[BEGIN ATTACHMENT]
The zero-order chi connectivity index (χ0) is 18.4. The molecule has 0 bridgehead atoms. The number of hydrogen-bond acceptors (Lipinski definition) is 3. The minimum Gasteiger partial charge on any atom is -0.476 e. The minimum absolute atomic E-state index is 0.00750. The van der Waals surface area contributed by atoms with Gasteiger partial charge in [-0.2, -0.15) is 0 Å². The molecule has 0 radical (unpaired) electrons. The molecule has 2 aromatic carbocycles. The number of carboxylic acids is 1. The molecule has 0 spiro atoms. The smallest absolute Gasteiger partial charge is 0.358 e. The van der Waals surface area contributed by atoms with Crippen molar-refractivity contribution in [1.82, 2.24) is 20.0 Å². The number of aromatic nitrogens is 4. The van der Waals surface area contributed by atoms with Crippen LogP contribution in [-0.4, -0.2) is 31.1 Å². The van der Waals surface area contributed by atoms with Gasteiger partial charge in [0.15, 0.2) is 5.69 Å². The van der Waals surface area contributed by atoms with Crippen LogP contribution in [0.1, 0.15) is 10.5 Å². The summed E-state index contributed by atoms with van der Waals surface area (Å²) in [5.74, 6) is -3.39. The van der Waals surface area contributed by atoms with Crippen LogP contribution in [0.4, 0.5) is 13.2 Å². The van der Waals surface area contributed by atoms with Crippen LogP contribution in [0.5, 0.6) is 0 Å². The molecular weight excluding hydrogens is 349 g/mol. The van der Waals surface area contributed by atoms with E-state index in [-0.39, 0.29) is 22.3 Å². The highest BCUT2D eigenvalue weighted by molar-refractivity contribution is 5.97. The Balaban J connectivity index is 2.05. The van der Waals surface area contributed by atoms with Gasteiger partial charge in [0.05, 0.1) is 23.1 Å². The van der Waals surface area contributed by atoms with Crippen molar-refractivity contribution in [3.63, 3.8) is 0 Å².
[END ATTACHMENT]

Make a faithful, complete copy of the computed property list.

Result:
The zero-order chi connectivity index (χ0) is 18.4. The molecule has 0 bridgehead atoms. The number of hydrogen-bond acceptors (Lipinski definition) is 3. The minimum Gasteiger partial charge on any atom is -0.476 e. The minimum absolute atomic E-state index is 0.00750. The van der Waals surface area contributed by atoms with Gasteiger partial charge in [-0.2, -0.15) is 0 Å². The molecule has 0 radical (unpaired) electrons. The molecule has 2 aromatic carbocycles. The number of carboxylic acids is 1. The molecule has 0 spiro atoms. The smallest absolute Gasteiger partial charge is 0.358 e. The van der Waals surface area contributed by atoms with Crippen molar-refractivity contribution in [1.82, 2.24) is 20.0 Å². The number of aromatic nitrogens is 4. The van der Waals surface area contributed by atoms with Crippen LogP contribution in [-0.4, -0.2) is 31.1 Å². The van der Waals surface area contributed by atoms with Gasteiger partial charge in [0.15, 0.2) is 5.69 Å². The van der Waals surface area contributed by atoms with Crippen LogP contribution in [0.1, 0.15) is 10.5 Å². The summed E-state index contributed by atoms with van der Waals surface area (Å²) in [5.74, 6) is -3.39. The van der Waals surface area contributed by atoms with Crippen LogP contribution in [0.4, 0.5) is 13.2 Å². The van der Waals surface area contributed by atoms with Crippen LogP contribution in [0.5, 0.6) is 0 Å². The molecular weight excluding hydrogens is 349 g/mol. The van der Waals surface area contributed by atoms with E-state index in [-0.39, 0.29) is 22.3 Å². The highest BCUT2D eigenvalue weighted by molar-refractivity contribution is 5.97. The Balaban J connectivity index is 2.05. The van der Waals surface area contributed by atoms with Gasteiger partial charge in [0.05, 0.1) is 23.1 Å². The van der Waals surface area contributed by atoms with Crippen molar-refractivity contribution in [3.63, 3.8) is 0 Å².